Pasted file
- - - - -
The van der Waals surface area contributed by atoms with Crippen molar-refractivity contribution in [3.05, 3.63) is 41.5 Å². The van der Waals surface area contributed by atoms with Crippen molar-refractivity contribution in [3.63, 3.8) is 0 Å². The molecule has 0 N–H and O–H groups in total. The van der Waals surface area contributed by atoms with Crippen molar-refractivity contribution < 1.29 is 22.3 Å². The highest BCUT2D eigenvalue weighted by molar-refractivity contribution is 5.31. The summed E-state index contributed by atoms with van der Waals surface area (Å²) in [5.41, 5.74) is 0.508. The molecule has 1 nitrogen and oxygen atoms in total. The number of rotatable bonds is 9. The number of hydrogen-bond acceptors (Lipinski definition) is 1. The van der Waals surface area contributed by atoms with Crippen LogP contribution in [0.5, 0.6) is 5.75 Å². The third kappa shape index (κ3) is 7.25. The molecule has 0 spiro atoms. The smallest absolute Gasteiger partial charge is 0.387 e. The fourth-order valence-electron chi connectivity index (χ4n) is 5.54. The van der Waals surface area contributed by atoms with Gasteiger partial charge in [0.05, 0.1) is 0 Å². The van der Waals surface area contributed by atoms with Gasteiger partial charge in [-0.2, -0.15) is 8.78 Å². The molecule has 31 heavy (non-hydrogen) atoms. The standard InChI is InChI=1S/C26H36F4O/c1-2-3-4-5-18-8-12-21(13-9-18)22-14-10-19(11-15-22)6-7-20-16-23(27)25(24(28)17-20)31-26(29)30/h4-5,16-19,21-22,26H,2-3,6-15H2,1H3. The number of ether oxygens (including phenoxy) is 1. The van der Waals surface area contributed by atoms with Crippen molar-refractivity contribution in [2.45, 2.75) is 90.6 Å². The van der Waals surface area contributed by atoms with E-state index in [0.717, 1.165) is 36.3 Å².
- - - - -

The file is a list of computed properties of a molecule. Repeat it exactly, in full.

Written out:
The van der Waals surface area contributed by atoms with Crippen molar-refractivity contribution in [3.05, 3.63) is 41.5 Å². The van der Waals surface area contributed by atoms with Crippen molar-refractivity contribution in [3.63, 3.8) is 0 Å². The molecule has 0 N–H and O–H groups in total. The van der Waals surface area contributed by atoms with Crippen molar-refractivity contribution < 1.29 is 22.3 Å². The highest BCUT2D eigenvalue weighted by molar-refractivity contribution is 5.31. The summed E-state index contributed by atoms with van der Waals surface area (Å²) in [5.41, 5.74) is 0.508. The molecule has 1 nitrogen and oxygen atoms in total. The number of rotatable bonds is 9. The number of hydrogen-bond acceptors (Lipinski definition) is 1. The van der Waals surface area contributed by atoms with Crippen LogP contribution in [0.5, 0.6) is 5.75 Å². The third kappa shape index (κ3) is 7.25. The molecule has 0 spiro atoms. The smallest absolute Gasteiger partial charge is 0.387 e. The fourth-order valence-electron chi connectivity index (χ4n) is 5.54. The van der Waals surface area contributed by atoms with Gasteiger partial charge in [0.05, 0.1) is 0 Å². The van der Waals surface area contributed by atoms with Gasteiger partial charge in [-0.2, -0.15) is 8.78 Å². The molecule has 31 heavy (non-hydrogen) atoms. The standard InChI is InChI=1S/C26H36F4O/c1-2-3-4-5-18-8-12-21(13-9-18)22-14-10-19(11-15-22)6-7-20-16-23(27)25(24(28)17-20)31-26(29)30/h4-5,16-19,21-22,26H,2-3,6-15H2,1H3. The number of ether oxygens (including phenoxy) is 1. The van der Waals surface area contributed by atoms with Crippen molar-refractivity contribution in [2.45, 2.75) is 90.6 Å². The van der Waals surface area contributed by atoms with E-state index in [0.717, 1.165) is 36.3 Å².